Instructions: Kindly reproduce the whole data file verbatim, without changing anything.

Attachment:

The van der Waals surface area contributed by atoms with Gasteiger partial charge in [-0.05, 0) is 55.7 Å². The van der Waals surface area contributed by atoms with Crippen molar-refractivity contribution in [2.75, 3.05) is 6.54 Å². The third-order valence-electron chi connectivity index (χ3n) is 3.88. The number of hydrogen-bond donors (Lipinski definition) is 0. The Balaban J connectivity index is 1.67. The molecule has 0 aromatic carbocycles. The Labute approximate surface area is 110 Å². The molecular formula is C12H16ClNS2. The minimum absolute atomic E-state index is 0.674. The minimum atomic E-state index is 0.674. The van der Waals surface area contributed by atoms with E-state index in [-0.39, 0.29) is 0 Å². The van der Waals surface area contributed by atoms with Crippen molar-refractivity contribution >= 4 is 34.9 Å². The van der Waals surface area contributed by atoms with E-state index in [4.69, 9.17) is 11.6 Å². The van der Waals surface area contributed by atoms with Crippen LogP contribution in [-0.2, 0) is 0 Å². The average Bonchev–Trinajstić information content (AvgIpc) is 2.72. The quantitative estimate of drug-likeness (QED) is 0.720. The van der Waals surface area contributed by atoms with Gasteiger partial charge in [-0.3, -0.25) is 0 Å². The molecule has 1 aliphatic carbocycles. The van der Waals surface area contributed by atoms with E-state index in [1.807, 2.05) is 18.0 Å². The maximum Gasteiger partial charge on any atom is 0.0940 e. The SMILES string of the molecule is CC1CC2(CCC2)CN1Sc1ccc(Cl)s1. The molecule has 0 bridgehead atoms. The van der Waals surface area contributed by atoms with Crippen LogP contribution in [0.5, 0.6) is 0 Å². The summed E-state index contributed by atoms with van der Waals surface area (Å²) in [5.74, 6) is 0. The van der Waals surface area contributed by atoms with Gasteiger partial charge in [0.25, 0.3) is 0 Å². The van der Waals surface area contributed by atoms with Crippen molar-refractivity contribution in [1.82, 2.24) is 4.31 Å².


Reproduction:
The van der Waals surface area contributed by atoms with Gasteiger partial charge in [-0.05, 0) is 55.7 Å². The van der Waals surface area contributed by atoms with Crippen molar-refractivity contribution in [2.75, 3.05) is 6.54 Å². The third-order valence-electron chi connectivity index (χ3n) is 3.88. The number of hydrogen-bond donors (Lipinski definition) is 0. The Balaban J connectivity index is 1.67. The molecule has 0 aromatic carbocycles. The Labute approximate surface area is 110 Å². The molecular formula is C12H16ClNS2. The minimum absolute atomic E-state index is 0.674. The minimum atomic E-state index is 0.674. The van der Waals surface area contributed by atoms with E-state index in [-0.39, 0.29) is 0 Å². The van der Waals surface area contributed by atoms with Crippen molar-refractivity contribution >= 4 is 34.9 Å². The van der Waals surface area contributed by atoms with E-state index in [4.69, 9.17) is 11.6 Å². The van der Waals surface area contributed by atoms with Crippen LogP contribution in [-0.2, 0) is 0 Å². The average Bonchev–Trinajstić information content (AvgIpc) is 2.72. The quantitative estimate of drug-likeness (QED) is 0.720. The van der Waals surface area contributed by atoms with Gasteiger partial charge in [-0.3, -0.25) is 0 Å². The molecule has 1 aliphatic carbocycles. The van der Waals surface area contributed by atoms with E-state index in [1.807, 2.05) is 18.0 Å². The maximum Gasteiger partial charge on any atom is 0.0940 e. The SMILES string of the molecule is CC1CC2(CCC2)CN1Sc1ccc(Cl)s1. The molecule has 0 bridgehead atoms. The van der Waals surface area contributed by atoms with Crippen LogP contribution in [0.5, 0.6) is 0 Å². The summed E-state index contributed by atoms with van der Waals surface area (Å²) in [5.74, 6) is 0. The van der Waals surface area contributed by atoms with Gasteiger partial charge in [0.25, 0.3) is 0 Å². The van der Waals surface area contributed by atoms with Crippen molar-refractivity contribution in [1.82, 2.24) is 4.31 Å².